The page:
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in Homewood, Alabama
Judith Carter opened Needleworks in April of 2000. The shop is located two blocks from downtown in a former Arts and Crafts style residence built in 1925. Judith refers to it as, "A home away from home. There is a wonderful porch for stitchers and visitors to sit in a relaxing atmosphere. A vegetable garden located in the backyard is either under construction or 'bearing fruit' for the customers' enjoyment. During autumn there are turnips and mixed greens, for spring there is lettuce and for summer there are tomatoes." Judith's husband is the one with the green thumb, who tends to the garden and grounds. He gives away the produce to anyone who supports Needleworks. The shop garden began when a man in the parking lot inquired, "What does it take to get some of those tomatoes?" Judith's husband replied, "Is your wife buying a canvas?" With an affirmative response, the give-away began!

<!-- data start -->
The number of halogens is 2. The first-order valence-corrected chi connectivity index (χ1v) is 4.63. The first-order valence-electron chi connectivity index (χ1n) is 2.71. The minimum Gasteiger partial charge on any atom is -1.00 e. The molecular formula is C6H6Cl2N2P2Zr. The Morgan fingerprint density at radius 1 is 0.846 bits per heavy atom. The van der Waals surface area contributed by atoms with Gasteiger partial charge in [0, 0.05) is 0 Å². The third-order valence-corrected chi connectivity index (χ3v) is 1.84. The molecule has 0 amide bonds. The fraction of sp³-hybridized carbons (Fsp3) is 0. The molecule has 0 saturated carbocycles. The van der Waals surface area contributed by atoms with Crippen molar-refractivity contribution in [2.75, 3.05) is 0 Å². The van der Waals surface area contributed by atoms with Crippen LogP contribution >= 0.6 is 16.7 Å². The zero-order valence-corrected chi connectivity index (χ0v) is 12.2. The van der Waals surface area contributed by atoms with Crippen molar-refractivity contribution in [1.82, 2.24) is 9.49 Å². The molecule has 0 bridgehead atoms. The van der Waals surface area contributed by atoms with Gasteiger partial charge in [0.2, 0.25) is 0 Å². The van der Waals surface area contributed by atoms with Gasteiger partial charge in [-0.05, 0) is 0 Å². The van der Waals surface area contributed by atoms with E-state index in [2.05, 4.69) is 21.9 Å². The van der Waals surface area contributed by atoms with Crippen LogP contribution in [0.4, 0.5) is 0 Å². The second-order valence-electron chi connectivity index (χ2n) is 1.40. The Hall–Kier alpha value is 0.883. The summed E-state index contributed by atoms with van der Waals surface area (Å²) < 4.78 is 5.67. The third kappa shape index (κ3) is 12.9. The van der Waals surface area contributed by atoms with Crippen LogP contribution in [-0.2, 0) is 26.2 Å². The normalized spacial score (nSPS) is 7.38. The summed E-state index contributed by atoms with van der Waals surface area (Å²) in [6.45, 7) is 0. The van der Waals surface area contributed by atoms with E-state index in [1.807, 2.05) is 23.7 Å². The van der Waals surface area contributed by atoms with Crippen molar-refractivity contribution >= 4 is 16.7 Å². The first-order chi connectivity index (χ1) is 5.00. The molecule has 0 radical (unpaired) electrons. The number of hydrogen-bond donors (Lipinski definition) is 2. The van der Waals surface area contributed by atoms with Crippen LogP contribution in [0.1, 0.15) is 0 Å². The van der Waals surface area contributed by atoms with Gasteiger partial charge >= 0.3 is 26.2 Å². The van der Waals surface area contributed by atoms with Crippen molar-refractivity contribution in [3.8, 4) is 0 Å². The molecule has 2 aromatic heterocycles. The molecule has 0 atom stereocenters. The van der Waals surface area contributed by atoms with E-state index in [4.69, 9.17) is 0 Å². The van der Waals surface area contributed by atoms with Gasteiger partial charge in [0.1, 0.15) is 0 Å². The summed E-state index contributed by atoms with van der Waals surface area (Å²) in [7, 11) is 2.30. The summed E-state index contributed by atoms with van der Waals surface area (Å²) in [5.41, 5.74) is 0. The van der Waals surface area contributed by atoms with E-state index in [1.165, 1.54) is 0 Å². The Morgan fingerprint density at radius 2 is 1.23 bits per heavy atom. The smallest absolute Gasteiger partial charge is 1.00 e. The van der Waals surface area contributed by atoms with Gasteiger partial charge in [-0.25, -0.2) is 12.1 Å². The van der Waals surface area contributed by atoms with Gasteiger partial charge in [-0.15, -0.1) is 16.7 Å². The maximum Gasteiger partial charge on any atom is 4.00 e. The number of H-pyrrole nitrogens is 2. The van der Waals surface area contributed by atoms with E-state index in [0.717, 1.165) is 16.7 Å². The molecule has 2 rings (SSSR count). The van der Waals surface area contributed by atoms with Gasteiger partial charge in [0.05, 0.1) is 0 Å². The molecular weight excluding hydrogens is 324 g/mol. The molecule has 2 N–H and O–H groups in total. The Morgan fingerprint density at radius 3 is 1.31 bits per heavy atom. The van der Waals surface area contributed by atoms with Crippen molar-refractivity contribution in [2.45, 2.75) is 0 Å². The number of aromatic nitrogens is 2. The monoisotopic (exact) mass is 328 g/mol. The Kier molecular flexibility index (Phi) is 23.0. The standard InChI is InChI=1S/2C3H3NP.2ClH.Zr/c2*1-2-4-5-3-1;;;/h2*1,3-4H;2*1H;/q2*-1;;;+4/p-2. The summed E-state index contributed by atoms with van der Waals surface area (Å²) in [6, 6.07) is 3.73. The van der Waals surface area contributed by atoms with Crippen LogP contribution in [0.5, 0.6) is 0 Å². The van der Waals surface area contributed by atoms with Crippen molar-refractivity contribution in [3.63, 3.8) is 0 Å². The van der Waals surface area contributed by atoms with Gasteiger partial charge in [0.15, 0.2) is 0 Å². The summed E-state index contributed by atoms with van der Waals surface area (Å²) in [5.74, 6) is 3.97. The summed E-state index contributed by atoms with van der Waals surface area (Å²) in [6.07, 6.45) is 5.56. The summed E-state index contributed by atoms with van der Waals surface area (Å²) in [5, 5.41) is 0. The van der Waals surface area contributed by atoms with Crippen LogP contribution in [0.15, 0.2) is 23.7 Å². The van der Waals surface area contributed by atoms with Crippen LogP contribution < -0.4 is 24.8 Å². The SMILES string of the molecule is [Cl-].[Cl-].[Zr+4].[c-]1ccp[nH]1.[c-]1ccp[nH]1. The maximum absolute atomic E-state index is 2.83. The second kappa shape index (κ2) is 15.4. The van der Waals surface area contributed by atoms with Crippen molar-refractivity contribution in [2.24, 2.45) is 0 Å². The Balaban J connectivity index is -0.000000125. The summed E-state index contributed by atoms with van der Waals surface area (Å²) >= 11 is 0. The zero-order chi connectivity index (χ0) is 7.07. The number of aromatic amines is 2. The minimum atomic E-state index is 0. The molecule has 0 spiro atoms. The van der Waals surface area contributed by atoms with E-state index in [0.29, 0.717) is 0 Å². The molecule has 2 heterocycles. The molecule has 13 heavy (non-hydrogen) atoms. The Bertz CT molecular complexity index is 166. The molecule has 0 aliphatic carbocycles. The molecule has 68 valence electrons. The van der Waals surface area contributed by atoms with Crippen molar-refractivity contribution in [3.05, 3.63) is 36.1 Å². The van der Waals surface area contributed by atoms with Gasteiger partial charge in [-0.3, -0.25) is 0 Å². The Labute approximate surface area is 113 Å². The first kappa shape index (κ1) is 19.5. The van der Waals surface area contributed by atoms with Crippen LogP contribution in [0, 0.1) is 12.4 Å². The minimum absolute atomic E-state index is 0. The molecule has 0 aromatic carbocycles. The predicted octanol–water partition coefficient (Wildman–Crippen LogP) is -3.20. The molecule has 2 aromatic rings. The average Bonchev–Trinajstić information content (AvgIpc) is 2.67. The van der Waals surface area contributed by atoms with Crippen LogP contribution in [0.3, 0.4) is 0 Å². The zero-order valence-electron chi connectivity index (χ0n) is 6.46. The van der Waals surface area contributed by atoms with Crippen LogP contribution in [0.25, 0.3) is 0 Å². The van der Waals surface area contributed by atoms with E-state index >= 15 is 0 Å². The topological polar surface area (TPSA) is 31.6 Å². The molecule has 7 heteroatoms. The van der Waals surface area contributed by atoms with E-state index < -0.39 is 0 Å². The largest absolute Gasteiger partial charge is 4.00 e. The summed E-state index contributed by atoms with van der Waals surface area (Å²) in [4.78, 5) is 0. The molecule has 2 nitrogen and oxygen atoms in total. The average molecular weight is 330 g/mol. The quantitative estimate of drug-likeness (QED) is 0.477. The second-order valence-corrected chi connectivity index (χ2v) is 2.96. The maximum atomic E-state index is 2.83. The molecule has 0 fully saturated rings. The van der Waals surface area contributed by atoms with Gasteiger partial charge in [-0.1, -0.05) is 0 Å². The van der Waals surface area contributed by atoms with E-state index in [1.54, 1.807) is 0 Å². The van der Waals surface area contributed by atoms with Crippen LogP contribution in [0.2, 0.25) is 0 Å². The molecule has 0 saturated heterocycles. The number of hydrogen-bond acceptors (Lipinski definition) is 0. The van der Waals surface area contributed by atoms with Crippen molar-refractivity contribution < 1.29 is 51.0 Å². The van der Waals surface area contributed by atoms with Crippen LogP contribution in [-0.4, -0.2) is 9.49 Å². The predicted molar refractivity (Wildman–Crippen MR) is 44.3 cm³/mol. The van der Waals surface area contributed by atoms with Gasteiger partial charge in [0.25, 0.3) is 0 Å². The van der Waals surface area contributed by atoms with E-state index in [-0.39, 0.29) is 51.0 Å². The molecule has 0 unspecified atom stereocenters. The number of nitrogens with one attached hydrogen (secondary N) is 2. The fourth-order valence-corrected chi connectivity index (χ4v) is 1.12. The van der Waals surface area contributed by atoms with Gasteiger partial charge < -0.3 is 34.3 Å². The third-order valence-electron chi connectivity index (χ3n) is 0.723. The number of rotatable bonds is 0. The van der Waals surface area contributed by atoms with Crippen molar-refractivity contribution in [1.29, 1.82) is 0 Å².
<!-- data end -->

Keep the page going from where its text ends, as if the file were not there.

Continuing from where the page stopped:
The Garden At Needleworks
with this Year's Bumper Crop of Tomatoes
for Lucky Customers!
Needleworks is a needlepoint shop, which focuses primarily on hand painted canvases. Their canvas selection includes a wide variety styles, inventorying hundreds by many well-known designers. Although the shop is still "young," there is already quite an extensive fiber collection. In the Caron Collection Line, Needleworks stocks variegated Watercolours, Solid and Variegated Impressions, and Variegated Waterlilies. They eagerly assist with expert guidance in the selection of the most appropriate fiber for a project by asking a lot of questions and by familiarizing themselves with the preferences and ability level of each stitcher.